I was born in a city that would soon be destroyed.
I immigrated to the centre of the world.
After the long trip, I fell asleep.
I dreamed that he who wakes up steals

whatever he remembers of the state he snaps
out of, although he isn't branches,
it isn't a tree, and there is no reason
to feel guilty about changing¨let seasons

bring back or kill life. I'm indifferent.
Comparisons to hit men or good Samaritans
will not break my allegiance to snow
which accumulates, but never grows.

If only I too could fall this way,
cover the ground instead of get buried
in it and then¨the end justifies the means¨
melt into the population, disappear.

It is not inconceivable that Bitar's "No" is a spiritual "No", that he is trying to express a metaphysical reality in secular terms. Puri, as in the title, Bastardi Puri, is not only a kind of Indian bread; it is also a famous holy city in India, site of the annual festival of Lord Jagannath. Perhaps, I thought, Bitar is a mystic in disguise. Surely, lines like "It was right to turn ourselves into equal signs, / and chase the two sides of equations away" would have the meditating deity displayed on the front cover of the book shaking with laughter.
And surely the poem "Fasting" (again a parody of the spiritual life) states, at least in the negative form, a need for a spiritual connection:
a personality's attempt to escape
from the prison it not only deserves
but labours in as a warden to serve
a desperate need to gaze and be gazed

at, feel powerful, powerless, split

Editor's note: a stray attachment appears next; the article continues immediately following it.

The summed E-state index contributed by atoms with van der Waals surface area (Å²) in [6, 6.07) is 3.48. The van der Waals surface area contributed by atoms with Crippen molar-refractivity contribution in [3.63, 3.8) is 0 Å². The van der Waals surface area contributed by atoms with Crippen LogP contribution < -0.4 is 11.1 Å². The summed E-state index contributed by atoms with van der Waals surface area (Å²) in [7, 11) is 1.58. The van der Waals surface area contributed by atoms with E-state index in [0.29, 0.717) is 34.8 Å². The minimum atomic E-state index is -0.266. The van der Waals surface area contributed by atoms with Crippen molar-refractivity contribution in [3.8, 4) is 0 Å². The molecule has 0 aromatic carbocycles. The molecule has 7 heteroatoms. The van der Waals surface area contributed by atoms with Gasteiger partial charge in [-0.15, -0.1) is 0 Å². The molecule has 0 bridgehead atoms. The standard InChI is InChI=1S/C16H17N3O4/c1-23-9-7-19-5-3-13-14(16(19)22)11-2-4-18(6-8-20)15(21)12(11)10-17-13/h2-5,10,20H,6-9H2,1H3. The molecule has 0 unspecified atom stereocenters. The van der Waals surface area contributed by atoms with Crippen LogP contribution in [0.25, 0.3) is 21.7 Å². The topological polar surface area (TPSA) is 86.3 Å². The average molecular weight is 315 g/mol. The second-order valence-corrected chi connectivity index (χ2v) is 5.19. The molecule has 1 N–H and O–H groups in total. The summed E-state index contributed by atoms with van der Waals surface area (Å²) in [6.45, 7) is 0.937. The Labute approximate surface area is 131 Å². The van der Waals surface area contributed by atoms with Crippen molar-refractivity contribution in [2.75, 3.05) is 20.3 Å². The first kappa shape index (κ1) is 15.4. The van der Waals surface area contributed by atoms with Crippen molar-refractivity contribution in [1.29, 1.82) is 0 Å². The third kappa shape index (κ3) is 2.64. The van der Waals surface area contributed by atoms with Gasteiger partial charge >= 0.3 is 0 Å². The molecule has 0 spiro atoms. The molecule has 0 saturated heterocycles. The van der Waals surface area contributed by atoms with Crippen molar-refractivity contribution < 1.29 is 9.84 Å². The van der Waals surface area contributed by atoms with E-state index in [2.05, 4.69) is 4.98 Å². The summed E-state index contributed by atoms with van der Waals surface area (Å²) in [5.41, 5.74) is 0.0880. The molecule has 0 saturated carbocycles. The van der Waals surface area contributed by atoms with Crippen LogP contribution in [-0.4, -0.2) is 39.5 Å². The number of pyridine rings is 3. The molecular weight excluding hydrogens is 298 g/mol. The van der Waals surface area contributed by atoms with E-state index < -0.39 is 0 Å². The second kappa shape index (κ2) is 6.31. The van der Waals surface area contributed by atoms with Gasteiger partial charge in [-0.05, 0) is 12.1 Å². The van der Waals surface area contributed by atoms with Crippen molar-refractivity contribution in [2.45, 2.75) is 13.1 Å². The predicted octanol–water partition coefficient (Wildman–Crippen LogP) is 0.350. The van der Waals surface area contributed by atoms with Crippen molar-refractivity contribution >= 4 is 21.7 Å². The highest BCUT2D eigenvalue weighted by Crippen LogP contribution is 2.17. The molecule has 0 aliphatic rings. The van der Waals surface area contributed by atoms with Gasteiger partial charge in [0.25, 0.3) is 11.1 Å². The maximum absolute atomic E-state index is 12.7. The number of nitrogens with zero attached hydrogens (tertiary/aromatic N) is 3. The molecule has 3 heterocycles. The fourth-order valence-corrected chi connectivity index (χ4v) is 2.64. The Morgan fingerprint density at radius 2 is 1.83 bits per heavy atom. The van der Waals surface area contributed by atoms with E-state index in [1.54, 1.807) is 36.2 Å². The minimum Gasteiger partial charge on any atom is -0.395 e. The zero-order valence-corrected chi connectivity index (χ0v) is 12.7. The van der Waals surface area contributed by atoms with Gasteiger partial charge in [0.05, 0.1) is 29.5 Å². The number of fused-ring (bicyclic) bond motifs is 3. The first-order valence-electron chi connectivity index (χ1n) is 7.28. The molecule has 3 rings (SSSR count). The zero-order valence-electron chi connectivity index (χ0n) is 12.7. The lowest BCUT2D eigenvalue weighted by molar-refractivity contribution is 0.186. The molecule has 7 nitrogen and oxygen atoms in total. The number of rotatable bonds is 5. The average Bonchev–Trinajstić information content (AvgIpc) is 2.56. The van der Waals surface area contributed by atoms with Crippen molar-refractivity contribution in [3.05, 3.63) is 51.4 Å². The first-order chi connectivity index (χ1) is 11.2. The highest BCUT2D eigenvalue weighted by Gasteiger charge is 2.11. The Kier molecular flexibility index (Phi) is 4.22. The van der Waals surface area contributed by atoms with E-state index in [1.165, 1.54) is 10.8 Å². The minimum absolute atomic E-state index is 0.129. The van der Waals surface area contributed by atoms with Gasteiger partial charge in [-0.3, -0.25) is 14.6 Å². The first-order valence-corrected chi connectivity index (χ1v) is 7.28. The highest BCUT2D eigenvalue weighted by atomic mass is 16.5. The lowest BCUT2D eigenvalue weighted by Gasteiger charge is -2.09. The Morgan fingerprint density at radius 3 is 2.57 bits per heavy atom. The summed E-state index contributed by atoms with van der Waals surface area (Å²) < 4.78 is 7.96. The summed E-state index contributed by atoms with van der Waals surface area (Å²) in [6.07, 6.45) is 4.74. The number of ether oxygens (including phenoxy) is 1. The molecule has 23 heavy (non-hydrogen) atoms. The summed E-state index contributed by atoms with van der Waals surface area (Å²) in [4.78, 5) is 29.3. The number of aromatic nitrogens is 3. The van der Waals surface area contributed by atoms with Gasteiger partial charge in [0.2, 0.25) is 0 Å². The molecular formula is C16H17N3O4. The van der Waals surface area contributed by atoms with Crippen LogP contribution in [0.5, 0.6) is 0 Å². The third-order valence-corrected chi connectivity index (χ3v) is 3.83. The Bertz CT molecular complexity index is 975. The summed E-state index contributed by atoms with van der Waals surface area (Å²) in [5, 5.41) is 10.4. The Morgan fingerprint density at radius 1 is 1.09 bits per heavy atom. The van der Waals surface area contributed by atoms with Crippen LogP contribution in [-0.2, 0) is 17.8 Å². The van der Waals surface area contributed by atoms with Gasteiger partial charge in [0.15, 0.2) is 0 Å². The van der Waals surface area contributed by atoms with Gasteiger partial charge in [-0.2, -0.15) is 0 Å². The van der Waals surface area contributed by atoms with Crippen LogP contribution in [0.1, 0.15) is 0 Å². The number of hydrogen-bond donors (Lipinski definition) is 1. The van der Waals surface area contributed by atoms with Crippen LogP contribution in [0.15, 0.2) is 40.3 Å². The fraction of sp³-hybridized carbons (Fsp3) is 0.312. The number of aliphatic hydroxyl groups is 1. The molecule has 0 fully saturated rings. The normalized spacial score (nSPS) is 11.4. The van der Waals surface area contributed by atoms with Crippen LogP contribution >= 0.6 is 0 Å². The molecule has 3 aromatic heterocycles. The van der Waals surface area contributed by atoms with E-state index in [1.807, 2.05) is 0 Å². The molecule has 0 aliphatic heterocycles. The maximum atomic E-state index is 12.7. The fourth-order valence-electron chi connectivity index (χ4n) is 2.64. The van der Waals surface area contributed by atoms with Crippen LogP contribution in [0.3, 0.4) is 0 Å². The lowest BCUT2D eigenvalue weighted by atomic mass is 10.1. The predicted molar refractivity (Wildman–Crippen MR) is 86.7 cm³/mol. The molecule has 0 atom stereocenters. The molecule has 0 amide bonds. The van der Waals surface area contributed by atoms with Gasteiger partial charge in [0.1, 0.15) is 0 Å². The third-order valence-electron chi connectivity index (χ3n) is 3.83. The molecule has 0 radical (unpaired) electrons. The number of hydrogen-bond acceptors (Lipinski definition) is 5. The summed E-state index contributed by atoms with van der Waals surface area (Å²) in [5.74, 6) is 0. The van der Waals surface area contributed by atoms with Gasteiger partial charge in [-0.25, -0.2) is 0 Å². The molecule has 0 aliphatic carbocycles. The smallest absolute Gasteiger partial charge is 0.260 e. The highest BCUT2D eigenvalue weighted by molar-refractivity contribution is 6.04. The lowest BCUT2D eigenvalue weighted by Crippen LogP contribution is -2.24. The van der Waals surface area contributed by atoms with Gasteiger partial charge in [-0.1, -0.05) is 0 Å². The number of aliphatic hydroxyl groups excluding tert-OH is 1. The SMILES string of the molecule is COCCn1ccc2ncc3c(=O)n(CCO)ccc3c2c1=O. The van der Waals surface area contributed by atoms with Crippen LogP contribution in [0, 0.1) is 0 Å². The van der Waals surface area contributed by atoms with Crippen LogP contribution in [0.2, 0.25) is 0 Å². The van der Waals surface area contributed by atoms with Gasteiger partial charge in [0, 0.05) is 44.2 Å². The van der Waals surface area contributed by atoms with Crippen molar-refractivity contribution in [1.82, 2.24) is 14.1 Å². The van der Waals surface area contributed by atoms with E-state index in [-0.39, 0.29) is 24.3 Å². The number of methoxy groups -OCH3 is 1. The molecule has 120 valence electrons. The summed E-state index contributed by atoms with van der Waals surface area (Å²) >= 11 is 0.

right down the middle, an all too precise
line we know doesn't clearly exist
like end of water, beginning of ice.

Of course, elsewhere, Bitar works double-overtime to undo this statement, as in these
lines from the poem "Sports":
I work in privacy, and for that reason
they stuck a camera up my neighbour's asshole.

All day he's bent over mooning my soul.

A number of times, I felt ground down by Bitar's endless deflections. Two things kept me reading even as I tired of the author's cleverness: the relentlessness and intensity of the voice, and the sense of something tragic, something lost that undercuts the whole collection. Bitar is not a postmodernist of the Ashbery mould. He is not content to play endlessly with language's seemingly endless meanings. One senses in Bitar's constructions, and in their particular parodies, a moral concern. While Ashbery's work can fill this reader's mind with delight and charge it with a sense of possibility, Bitar's work filled me only with a thirst for meaning, for a moral order. Bitar, it would seem, is not happy to exploit the possibilities of meaninglessness; language for him is not an end in itself. In this way, his sensibility is more modernist than postmodern.
Toward the end of Bastardi Puri, the poems acquire a sharper focus and a greater authority. In the poems "Vaudeville", "Calm Storm", "Trance: a Declassified Document", and "The Disposition of Antiquities", Bitar unleashes his formidable imagination and verbal skill on a range of subjects that include war, plunder, and the role of language in misinformation and propaganda. In these poems, he addresses more directly the current political situation between East and West. These currents coalesce in a powerful poem called "Open Sesame", written in the voice of a torturer. Technically, the success of these last poems derives from a reining in of possible interpretation and a more discriminating parody, as the writer responds to crisis and perhaps a growing realization that there may be more at stake than the writer's pose. The triumph of these end-of-the-book poems shows Bitar to be that rare thing: a poet who has found a way to respond to a current political situation in a way that is¨to borrow from Don Paterson's assessment of Harold Pinter's poems on the Iraq war¨more than just a "big sweary outburst". These poems send a backward ripple through the book that perhaps dignifies some of the earlier poems a little more than they deserve, while deservedly lighting up others¨"Guerrilla", "Prodigal Sons", "An Apparatchik", "A Chain Collision", and "Abstraction"¨ like small beacons.

Patrick Warner second book of poems, There, there, has just been published by Signal Editions.